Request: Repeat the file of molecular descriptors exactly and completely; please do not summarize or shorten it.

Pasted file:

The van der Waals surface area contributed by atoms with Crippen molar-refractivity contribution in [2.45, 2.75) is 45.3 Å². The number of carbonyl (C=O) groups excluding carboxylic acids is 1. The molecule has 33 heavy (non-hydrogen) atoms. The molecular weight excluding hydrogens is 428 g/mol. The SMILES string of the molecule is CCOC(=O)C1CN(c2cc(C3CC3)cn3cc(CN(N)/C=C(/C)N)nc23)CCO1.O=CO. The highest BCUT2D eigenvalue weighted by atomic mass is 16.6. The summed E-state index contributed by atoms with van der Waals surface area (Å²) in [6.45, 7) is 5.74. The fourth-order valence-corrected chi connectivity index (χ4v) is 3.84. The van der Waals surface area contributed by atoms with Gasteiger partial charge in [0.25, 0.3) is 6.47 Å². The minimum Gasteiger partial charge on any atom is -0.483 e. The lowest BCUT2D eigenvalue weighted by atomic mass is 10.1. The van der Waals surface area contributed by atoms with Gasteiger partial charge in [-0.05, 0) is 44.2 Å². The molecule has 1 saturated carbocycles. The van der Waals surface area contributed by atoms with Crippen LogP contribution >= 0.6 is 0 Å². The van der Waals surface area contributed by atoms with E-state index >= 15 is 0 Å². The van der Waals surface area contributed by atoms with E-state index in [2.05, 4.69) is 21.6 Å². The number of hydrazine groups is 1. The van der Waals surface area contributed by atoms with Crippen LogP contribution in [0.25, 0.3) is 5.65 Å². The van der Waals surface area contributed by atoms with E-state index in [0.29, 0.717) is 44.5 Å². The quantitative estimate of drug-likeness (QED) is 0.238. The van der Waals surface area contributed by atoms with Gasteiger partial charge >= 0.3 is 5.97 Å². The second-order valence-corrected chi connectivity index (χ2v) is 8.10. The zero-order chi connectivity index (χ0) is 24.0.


The van der Waals surface area contributed by atoms with Crippen molar-refractivity contribution in [2.45, 2.75) is 45.3 Å². The number of carbonyl (C=O) groups excluding carboxylic acids is 1. The molecule has 33 heavy (non-hydrogen) atoms. The molecular weight excluding hydrogens is 428 g/mol. The SMILES string of the molecule is CCOC(=O)C1CN(c2cc(C3CC3)cn3cc(CN(N)/C=C(/C)N)nc23)CCO1.O=CO. The highest BCUT2D eigenvalue weighted by atomic mass is 16.6. The summed E-state index contributed by atoms with van der Waals surface area (Å²) in [6.45, 7) is 5.74. The fourth-order valence-corrected chi connectivity index (χ4v) is 3.84. The van der Waals surface area contributed by atoms with Gasteiger partial charge in [0.25, 0.3) is 6.47 Å². The minimum Gasteiger partial charge on any atom is -0.483 e. The lowest BCUT2D eigenvalue weighted by atomic mass is 10.1. The van der Waals surface area contributed by atoms with Gasteiger partial charge in [-0.05, 0) is 44.2 Å². The molecule has 1 saturated carbocycles. The van der Waals surface area contributed by atoms with Crippen LogP contribution >= 0.6 is 0 Å². The van der Waals surface area contributed by atoms with E-state index >= 15 is 0 Å². The van der Waals surface area contributed by atoms with E-state index in [2.05, 4.69) is 21.6 Å². The number of hydrazine groups is 1. The van der Waals surface area contributed by atoms with Crippen LogP contribution in [0.25, 0.3) is 5.65 Å². The van der Waals surface area contributed by atoms with E-state index in [0.29, 0.717) is 44.5 Å². The quantitative estimate of drug-likeness (QED) is 0.238. The van der Waals surface area contributed by atoms with Gasteiger partial charge >= 0.3 is 5.97 Å². The second-order valence-corrected chi connectivity index (χ2v) is 8.10. The zero-order chi connectivity index (χ0) is 24.0.